Are you someone who spends a lot of time and energy on “people-pleasing”? My story may have a lesson in it for you.
A few weeks ago, I was sitting on the couch, thinking about a decision I’d made. If I was honest with myself, I was deeply upset. At that moment, a cascade of realizations hit: It hadn’t been my decision. The way I really felt — what I really wanted to do — had been shoved aside during the decision-making process.
As usual, I’d consulted multiple others. Forgetting to actually consult myself. I’d never made room, in the process, for how I really felt. In one pivotal conversation, I’d briefly connected with and expressed my real feelings, but they got dismissed. The person I was talking to dismissed them, so I did too. Without blinking. And one of the people who’d had the most influence on me, someone who had a disproportionately “loud” voice, was someone who I barely knew.
How did this happen?
A time comes when a people-pleaser must find the courage to live in a new way.
As I sat there, I knew that something had to change. It was time to find the courage to change my old ways. I had to allow myself to really feel how I felt, and then find the courage to honour that.
I was too familiar with what would happen if I ignored what I knew to be true and just did what others wanted me to do: The usual behaviour that kept everyone around me more comfortable.
In that “do or die” moment, I decided to radically honor how I felt. To do what I truly needed to do. I made a new decision.
This represented such a big shift that I’ve been reflecting on it since. It has struck me, in the aftermath, that for much of my life I had abdicated responsibility for my decisions. I handed that responsibility to other people. And so much of this had to do with people-pleasing.
Here are my thoughts on why a people-pleaser would hand over decisions to others:
1. People-pleasers are so other-oriented that we don’t know how we actually feel.
It’s likely that at some point, probably early on, you learned that your feelings or opinions didn’t matter. If you expressed your feelings, you experienced pushback or other negative consequences. Acknowledging and expressing your feelings did not get your needs met. Quite the opposite, perhaps.
Now you’re older. You’re entirely capable and independent, but you still habitually ignore your feelings. You fail to consult them, because that’s what you’ve always done. Odds are that you’ve still got people around who prefer that you ignore yourself: That’s what they like about you.
2. Since we don’t honour our feelings or opinions, we look to others for advice.
As I reflected on this phenomenon, I was shocked by how little I have respected and valued my perspective. I constantly turn to others, as if they have magic answers. As if those answers couldn’t be found in me.
I still recommend seeking the opinions of wise people, and weighing those along with your own feelings and opinions. Instead, I always hoped that some obviously wise person would firmly tell me what to do, so that I didn’t have to own the decision, myself.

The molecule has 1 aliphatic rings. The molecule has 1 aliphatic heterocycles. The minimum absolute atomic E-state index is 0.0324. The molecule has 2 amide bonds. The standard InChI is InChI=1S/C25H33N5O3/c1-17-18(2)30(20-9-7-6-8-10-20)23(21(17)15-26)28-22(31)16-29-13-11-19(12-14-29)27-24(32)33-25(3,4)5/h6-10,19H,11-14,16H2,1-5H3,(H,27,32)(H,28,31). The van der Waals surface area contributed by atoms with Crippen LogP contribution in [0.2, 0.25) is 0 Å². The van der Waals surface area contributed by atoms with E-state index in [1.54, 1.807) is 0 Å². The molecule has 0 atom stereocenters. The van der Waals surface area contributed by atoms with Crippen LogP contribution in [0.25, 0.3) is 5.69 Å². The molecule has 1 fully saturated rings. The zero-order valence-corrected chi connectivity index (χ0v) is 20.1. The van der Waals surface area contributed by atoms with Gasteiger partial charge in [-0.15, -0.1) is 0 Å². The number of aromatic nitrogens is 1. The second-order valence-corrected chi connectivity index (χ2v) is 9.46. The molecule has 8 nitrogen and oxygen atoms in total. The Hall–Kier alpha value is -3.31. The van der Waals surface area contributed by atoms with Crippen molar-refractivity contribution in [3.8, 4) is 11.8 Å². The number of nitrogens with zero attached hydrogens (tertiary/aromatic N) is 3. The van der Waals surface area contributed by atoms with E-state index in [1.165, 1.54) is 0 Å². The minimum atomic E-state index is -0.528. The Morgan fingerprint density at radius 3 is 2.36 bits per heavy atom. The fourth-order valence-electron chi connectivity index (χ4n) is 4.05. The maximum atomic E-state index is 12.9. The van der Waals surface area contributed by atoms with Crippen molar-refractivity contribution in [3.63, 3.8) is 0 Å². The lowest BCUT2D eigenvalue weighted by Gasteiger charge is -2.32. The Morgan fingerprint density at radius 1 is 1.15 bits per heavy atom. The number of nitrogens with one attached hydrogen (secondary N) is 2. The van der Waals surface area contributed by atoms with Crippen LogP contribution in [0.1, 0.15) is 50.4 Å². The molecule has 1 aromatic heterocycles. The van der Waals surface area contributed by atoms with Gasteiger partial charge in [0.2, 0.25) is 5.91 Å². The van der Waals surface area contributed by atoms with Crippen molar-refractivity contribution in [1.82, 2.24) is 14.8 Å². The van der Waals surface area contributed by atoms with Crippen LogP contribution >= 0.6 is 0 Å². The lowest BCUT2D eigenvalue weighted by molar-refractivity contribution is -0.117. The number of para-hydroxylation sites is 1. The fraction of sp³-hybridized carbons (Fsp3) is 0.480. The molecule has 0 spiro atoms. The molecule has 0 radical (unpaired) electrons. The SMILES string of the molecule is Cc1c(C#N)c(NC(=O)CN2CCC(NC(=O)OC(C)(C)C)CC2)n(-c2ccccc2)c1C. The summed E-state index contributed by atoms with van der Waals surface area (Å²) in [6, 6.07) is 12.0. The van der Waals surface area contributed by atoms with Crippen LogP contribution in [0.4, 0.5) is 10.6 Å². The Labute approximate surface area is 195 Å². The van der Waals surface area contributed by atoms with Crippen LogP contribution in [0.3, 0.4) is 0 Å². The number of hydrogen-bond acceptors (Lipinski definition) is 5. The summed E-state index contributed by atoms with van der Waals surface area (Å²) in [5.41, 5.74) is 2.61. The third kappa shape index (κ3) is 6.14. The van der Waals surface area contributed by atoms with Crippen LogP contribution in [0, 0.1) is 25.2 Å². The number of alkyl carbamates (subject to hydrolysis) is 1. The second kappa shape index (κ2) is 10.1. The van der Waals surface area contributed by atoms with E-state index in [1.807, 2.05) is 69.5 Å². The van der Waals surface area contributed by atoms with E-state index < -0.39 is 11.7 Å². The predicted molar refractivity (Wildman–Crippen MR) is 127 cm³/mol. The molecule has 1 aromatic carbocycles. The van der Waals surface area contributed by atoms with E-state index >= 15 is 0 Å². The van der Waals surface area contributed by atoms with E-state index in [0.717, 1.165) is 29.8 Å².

I experienced exactly that a few years ago. A wise person told me firmly what to do. In retrospect, they were right. But, since other people disagreed with them, I went with the group consensus. It strikes me now that if I’d sincerely consulted myself about the truth of the situation, I might have seen that my “firm” advisor was right. I would have made a better decision, if I’d owned it more.
3. We may hand decisions over because we don’t trust ourselves.
I have had a lot of education (11 years of university, including medical training). I worked as a primary care physician for 20 years, and have been a coach and consultant for over 14 years. Friends and family come to me for advice all the time. I have blind spots for sure, especially when it comes to myself, but overall I’m a pretty capable adult. Still, there have been people throughout my life who made me feel “less-than.” Others were much more encouraging, but it’s common for negative voices to have more sway. A people-pleaser might even agree with disdainful people, just to keep the peace.
4. Self-abandonment and people-pleasing will fade when you embrace and honour the validity of your perspective.
A shift happens when you stop valuing everyone else’s opinion more than your own. Tip the balance. Make sure that you have a voice in your life, too. Include your reality in the mix.
This isn’t to say that feelings are always right. They can be deceptive, reactive, or poorly informed. But if you habitually ignore and dismiss your feelings, you miss any potential wisdom they may hold. There have been multiple decision points in my life when deep down I knew what I wanted and needed to do. But I didn’t do it, because I was afraid of displeasing others.
That’s something that’s helpful about growing older: You can look back and examine decisions that you made, how and why you made them, how you really felt, and what would have been wisest. My conclusion: I should have listened to what I felt a lot more. I should have honoured those uncomfortable truths, and spent time with more people whom I didn’t have to work so hard to please.
As always, this isn’t meant to be professional advice. If people-pleasing and healthy decision-making are things that you struggle with, I encourage you to get professional help or mentorship from people you consider to be wise. Just don’t ignore yourself in the process.
If you’d like to learn more about how to better stand in your own wisdom and strength, my new book, The Resilient Life: Manage Stress, Prevent Burnout, and Strengthen Your Mental and Physical Health, has a chapter on how to “Practice Healthy Boundaries at Work and in Life”. In the chapter on how to “Reduce Your Vulnerability to Burnout”, I also share how people-pleasing puts you at increased risk (and what to do about it). You can get The Resilient Life on Amazon.com or Amazon.ca, or wherever books are sold.